While We’re Talking

Sometimes a client comes back from an interview saying “It wasn’t really like an interview at all. We just talked. I was surprised how relaxed it was.” Has that happened to you? You’re ready to pull out your polished answers to the most common interview questions and they are never asked. You go in geared up for the tough questions and they never happen.

What does happen is more of a peer-to-peer discussion that ranges over a variety of topics, none perhaps in much depth. “What did you like about your last couple of jobs? What are you like on the job?” Or general comments from the interviewer – “Quite an industry we’re in. – Lots of interesting clients in this business.” Sometimes the questions verge on the personal “I’m a cottage person myself, how to you spend your free time?” The conversation tends to take on a friendly ‘it’s just us’ tone and before you know it the meeting wraps up with a “Great to meetcha” and you’re out the door.

It feels like they threw away the rule book because they liked you and just wanted to get to know you better. It can seem like the resume did the trick selling your qualifications, so this meeting must have been all about your fit with the team, right?

Conversational interviewing is an off road adventure in keeping that informal, friendly tone going to build camaraderie – and – being alert enough to weave in relevant facts, figures, hard skills and examples to advance your candidacy. This is not a softer style of interviewing where you can leave it up to the interviewer to gather the key information. It’s an ‘over to you’ approach where you need to pick up the ball and run with it.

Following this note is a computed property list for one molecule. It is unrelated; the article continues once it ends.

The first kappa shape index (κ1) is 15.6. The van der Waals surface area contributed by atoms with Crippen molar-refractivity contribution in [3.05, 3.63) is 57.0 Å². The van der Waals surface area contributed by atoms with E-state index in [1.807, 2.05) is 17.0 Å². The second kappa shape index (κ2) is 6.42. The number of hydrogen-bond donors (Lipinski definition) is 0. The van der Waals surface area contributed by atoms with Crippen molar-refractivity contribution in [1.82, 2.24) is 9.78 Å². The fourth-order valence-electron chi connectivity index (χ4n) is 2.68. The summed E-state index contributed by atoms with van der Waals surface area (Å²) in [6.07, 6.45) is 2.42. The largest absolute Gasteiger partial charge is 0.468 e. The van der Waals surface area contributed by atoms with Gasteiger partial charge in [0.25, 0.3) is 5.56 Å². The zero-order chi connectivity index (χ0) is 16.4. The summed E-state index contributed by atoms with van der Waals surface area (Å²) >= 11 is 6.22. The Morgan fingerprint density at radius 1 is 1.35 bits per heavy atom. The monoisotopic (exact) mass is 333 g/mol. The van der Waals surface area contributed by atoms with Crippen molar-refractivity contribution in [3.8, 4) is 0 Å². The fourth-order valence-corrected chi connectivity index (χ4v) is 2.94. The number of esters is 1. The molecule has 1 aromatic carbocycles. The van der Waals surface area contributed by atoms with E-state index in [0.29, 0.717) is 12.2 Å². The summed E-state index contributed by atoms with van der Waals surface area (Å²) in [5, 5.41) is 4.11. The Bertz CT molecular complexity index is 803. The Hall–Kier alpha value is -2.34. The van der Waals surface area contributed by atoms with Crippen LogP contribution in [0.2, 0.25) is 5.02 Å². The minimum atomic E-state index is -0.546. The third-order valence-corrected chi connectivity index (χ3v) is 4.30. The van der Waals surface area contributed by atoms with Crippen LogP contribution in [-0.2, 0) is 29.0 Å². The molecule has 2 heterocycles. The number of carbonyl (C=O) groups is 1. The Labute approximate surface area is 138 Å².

As casual as this style may seem, you are still in competition for the job. Know your marketing points before the interview and be sure you’ve covered them before you leave – using that same easy conversational style as your interviewer. Rapport and relevancy, that’s the approach to take in a conversational interview.

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2 Comments

  1. Bill MacKenzie

     /  April 4, 2012

    Well stated Lynne, and yes I have also had clients express similar feedback to me following an interview which they had experienced. I advsie to always “put you best foot forward”, be ready and prepared to share information about yourself in a strategic and professional way. Be conversational of course, but “don’t let your guard down”.

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